Acknowledgement: A series of DMs with Rachel of pace, amore, libri after my first viewing of the film in November, formed the basis of this post, and her claim that I’m a “fake fan” of Colin Barrett gave me the extra push I needed to sit down and write it.
“The book is always better than the movie” is right up there with “life’s too short to read books you don’t like” when it comes to embarrassing bookish sayings. The latter is subjective, but the former is asserted as a universally-acknowledged truth. The main gripe with film adaptations of beloved books is that they aren’t scene-for-scene re-creations, but why should they be? Different media, different techniques, and often, different audiences.
And in fact, several movies ARE better than the books, particularly when the plot is the point. A plot-heavy, thrilling story is often better told in a visual, fast-moving format. Like, say, Jurassic Park or The Bourne Identity? This isn’t a hill for me to die on, as I don’t read many thrillers (I’ve read neither of the above, I’ve just heard that Jurassic Park the novel is bad, and can’t imagine Bourne without Matt Damon), but it makes intuitive sense that some movies are better than the books upon which they’re based.
One of the most thrilling stories I’ve read in recent years was adapted into a movie last year, and while the movie is enjoyable, I urge you to read the book, whether before the movie, after, or even instead of.
“Calm with Horses” is a novella among short stories in Colin Barrett’s collection Young Skins. About 80 pages long, it reads like a novel, in that it’s a fully contained universe. It’s also a tightly-plotted story full of violence and reversals of fortune that seems ripe for a movie adaptation. The movie is, well, different. Upon first viewing, I told Rachel this felt like a different story with the same characters. After a second viewing, it feels like different characters in the same circumstances; the story takes a different turn because the characters react to those circumstances differently.
I didn’t read the book or film summary before starting this review, but they actually illuminate a lot of what went wrong in the adaptation. The book summary tell us about “Arm, a young and desperate criminal whose destiny is shaped when he and his partner, Dympna, fail to carry out a job” and, referring to the collection as a whole, the “local voice [that] delineates the grittiness of Irish society; unforgettable characters whose psychological complexities and unspoken yearnings are rendered through silence, humor, and violence.” In contrast, the movie tells us that “ex-boxer Douglas `Arm’ Armstrong has become the feared enforcer for the drug-dealing Devers family, whilst also trying to be a good father to his autistic five-year-old son, Jack.” It’s that “trying to be a good father” that already tells us there’s going to fewer “psychological complexities” and believe me, everyone’s yearnings are spoken.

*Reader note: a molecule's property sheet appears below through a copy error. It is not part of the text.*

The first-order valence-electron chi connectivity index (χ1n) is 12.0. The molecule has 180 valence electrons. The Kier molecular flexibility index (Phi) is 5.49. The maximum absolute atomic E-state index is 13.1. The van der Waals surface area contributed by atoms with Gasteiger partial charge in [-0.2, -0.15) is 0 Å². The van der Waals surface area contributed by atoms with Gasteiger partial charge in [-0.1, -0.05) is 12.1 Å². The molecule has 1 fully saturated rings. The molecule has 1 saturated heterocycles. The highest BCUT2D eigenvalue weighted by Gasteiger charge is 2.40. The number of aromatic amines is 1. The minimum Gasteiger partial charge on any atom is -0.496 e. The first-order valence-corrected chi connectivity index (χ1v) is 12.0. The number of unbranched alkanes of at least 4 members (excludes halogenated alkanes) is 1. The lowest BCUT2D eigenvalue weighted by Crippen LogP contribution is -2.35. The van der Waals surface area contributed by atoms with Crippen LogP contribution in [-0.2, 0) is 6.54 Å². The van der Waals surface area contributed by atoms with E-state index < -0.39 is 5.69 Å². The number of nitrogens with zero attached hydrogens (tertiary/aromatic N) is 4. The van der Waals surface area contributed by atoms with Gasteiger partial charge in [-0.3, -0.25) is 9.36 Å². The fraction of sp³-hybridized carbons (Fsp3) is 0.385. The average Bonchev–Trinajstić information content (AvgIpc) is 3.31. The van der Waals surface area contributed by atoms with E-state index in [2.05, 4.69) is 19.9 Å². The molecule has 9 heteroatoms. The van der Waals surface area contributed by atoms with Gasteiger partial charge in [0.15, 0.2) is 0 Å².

The first bad sign I became aware of was the title change for the North American market. “Calm with Horses” has that “cellar door” quality, it just feels good to say. “The Shadow of Violence” on the other hand, sounds like a generic crime movie. Which this is not. Or shouldn’t be. Even the movie posters have a distinctly different feel:
Language is the first thing lost in an adaptation from book to another medium. Descriptions of things we can see, like landscapes, skies, rooms, clothing, faces etc. isn’t necessary. In a story where language is used mostly to convey plot, this may be no big loss. But in adapting “Calm with Horses”, you lose a lot, starting with the title, but also the many similarly startling sentences and phrases. Even the glancing descriptions of places and objects sound wonderful. It’s a story full of “cellar doors”: